Leapfrog gives nearly 1,000 hospitals a 'C' for patient safety, but a handful of states are making significant strides

The Leapfrog Group has released its fall hospital safety grades, and more than a third earned only a middling score on the report. 

The safety grades are released twice a year and assign letter grades from "A" to "F" to hospitals across the country. About a third of hospitals overall earned an "A" from Leapfrog: 832 of the 2,632 hospitals rated this fall.

But many hospitals earned a "C" grade or lower. Leapfrog awarded 662 "B" grades, 964 "C" grades, 159 "D" grades and 15 "F" grades.

"Errors and infections in hospitals are the third-leading cause of death in America, and people deserve to know which of their hospitals are best at preventing them," said Leah Binder, CEO of Leapfrog, in an announcement.

RELATED: Leapfrog Group says hospitals are often ill-equipped to care for high risk babies 

The good news: A handful of states have shown significant improvement over the five years that Leapfrog has been ranking hospitals. The five states with the biggest improvements include Rhode Island, which ranked as the best state overall on the most recent report, was ranked 50th in 2012. 

Oregon jumped from a 48th ranking in 2012 to eighth this year, and Hawaii went from 36th to third. Wisconsin's ranking increased from 44th to sixth, and Idaho increased from 19th to fourth. 

Binder credits those improvements, at least in part, to national organizations such as her own that make quality data public.

“What we’ve learned is that transparency has a real impact on patient safety," she said. "We’ve galvanized major changes in these states and many communities.” 

Maryland was included in the state rankings for the first time, as prior to this most recent report it was exempt from reporting several safety measures on a national level. Maryland ranked 48th in its first appearance in Leapfrog's safety grades, with just one hospital in the state, Howard County General Hospital, earning an "A" ranking.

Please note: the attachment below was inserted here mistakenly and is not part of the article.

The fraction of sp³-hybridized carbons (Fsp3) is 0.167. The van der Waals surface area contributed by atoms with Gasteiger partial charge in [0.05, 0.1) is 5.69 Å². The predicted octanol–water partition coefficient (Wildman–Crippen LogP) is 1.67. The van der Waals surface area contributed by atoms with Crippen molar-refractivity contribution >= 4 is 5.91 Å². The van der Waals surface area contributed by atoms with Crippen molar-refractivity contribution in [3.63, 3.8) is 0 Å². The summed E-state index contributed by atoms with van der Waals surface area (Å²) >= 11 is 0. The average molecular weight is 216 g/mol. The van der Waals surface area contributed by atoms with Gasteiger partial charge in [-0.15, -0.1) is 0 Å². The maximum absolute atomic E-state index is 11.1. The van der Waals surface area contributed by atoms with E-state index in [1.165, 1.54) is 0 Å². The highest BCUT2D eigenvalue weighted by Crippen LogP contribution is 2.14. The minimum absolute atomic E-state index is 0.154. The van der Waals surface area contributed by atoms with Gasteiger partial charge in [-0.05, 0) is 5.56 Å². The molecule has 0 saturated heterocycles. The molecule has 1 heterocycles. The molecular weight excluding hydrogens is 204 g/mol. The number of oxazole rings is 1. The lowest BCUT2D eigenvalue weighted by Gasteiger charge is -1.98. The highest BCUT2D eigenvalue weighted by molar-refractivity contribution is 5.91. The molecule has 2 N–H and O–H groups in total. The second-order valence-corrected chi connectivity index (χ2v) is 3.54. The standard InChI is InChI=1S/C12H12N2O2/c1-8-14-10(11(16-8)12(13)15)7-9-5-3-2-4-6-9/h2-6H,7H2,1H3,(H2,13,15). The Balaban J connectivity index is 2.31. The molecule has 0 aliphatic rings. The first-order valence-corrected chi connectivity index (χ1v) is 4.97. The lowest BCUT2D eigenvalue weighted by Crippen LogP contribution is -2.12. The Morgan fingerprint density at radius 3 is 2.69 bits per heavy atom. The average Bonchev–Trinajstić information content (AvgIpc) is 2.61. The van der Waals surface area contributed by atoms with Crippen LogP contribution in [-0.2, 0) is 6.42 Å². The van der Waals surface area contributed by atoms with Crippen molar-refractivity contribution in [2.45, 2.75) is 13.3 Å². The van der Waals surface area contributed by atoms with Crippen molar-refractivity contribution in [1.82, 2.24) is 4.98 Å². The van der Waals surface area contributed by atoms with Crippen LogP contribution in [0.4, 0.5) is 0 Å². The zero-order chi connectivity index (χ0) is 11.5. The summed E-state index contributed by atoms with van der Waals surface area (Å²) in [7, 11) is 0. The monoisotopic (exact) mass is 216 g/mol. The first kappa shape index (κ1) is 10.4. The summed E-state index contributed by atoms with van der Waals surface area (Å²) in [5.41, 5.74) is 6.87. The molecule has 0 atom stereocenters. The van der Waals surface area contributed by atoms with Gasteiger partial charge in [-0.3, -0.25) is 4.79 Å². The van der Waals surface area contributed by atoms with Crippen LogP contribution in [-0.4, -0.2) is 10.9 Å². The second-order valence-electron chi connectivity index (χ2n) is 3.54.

RELATED: Most hospitals fall short on ICU staffing standards 

Other findings from the fall update to the safety grades include: 

  • Fifty-nine hospitals have earned an "A" ranking in each of the safety grades since its inception.
  • Rhode Island, Maine, Hawaii, Idaho and Virginia are the states with the highest percentage of "A"-ranked hospitals.
  • North Dakota, the District of Columbia, Delaware, Maryland and New York had the lowest percent of hospitals earning an "A" grade.
  • Hospitals with an "F" safety grade are located in eight states: California, New York, the District of Columbia, Florida, Illinois, Maryland, Mississippi and Tennessee. 

The Leapfrog Group's findings are in line with its most recent patient safety grades, which also awarded about a third of U.S. hospitals an "A" in the spring and last fall

Critics of its rating system have called into question its reliance of self-reported safety data. Hospitals that self-reported compliance with Leapfrog's Safe Practices did not necessarily have lower hospital-acquired infection rates or lower federal readmission penalties, a University of Michigan study found

Leapfrog said in response to the findings that hospitals that try to game their system are typically "frustrated" by the attempt.